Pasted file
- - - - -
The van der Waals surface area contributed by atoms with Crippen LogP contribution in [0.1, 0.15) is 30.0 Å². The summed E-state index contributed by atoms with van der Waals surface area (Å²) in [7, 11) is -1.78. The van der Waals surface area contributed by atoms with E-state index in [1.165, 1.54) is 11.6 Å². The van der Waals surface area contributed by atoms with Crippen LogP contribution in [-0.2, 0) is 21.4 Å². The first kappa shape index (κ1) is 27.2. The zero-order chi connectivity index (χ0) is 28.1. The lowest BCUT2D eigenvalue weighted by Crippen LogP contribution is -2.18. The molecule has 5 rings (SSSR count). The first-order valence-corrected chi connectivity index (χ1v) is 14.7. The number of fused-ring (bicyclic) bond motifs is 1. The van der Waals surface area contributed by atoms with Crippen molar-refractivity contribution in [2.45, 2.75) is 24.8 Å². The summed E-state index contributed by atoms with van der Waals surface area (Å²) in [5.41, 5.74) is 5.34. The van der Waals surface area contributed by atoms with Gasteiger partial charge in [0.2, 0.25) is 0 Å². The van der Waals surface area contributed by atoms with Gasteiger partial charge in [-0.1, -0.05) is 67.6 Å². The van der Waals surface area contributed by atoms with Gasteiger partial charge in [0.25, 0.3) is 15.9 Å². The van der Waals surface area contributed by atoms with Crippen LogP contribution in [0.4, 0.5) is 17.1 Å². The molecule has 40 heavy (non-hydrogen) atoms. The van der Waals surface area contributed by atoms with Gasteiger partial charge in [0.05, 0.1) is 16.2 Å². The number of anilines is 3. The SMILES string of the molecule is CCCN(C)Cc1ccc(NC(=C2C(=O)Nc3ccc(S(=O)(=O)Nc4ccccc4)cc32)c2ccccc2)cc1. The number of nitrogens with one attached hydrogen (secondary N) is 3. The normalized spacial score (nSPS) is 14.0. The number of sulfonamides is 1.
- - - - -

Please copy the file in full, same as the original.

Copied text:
The van der Waals surface area contributed by atoms with Crippen LogP contribution in [0.1, 0.15) is 30.0 Å². The summed E-state index contributed by atoms with van der Waals surface area (Å²) in [7, 11) is -1.78. The van der Waals surface area contributed by atoms with E-state index in [1.165, 1.54) is 11.6 Å². The van der Waals surface area contributed by atoms with Crippen LogP contribution in [-0.2, 0) is 21.4 Å². The first kappa shape index (κ1) is 27.2. The zero-order chi connectivity index (χ0) is 28.1. The lowest BCUT2D eigenvalue weighted by Crippen LogP contribution is -2.18. The molecule has 5 rings (SSSR count). The first-order valence-corrected chi connectivity index (χ1v) is 14.7. The number of fused-ring (bicyclic) bond motifs is 1. The van der Waals surface area contributed by atoms with Crippen molar-refractivity contribution in [2.45, 2.75) is 24.8 Å². The summed E-state index contributed by atoms with van der Waals surface area (Å²) in [5.41, 5.74) is 5.34. The van der Waals surface area contributed by atoms with Gasteiger partial charge in [0.2, 0.25) is 0 Å². The van der Waals surface area contributed by atoms with Gasteiger partial charge in [-0.1, -0.05) is 67.6 Å². The van der Waals surface area contributed by atoms with Gasteiger partial charge in [0.25, 0.3) is 15.9 Å². The van der Waals surface area contributed by atoms with Crippen LogP contribution in [0.4, 0.5) is 17.1 Å². The molecule has 40 heavy (non-hydrogen) atoms. The van der Waals surface area contributed by atoms with Gasteiger partial charge in [0.05, 0.1) is 16.2 Å². The number of anilines is 3. The SMILES string of the molecule is CCCN(C)Cc1ccc(NC(=C2C(=O)Nc3ccc(S(=O)(=O)Nc4ccccc4)cc32)c2ccccc2)cc1. The number of nitrogens with one attached hydrogen (secondary N) is 3. The normalized spacial score (nSPS) is 14.0. The number of sulfonamides is 1.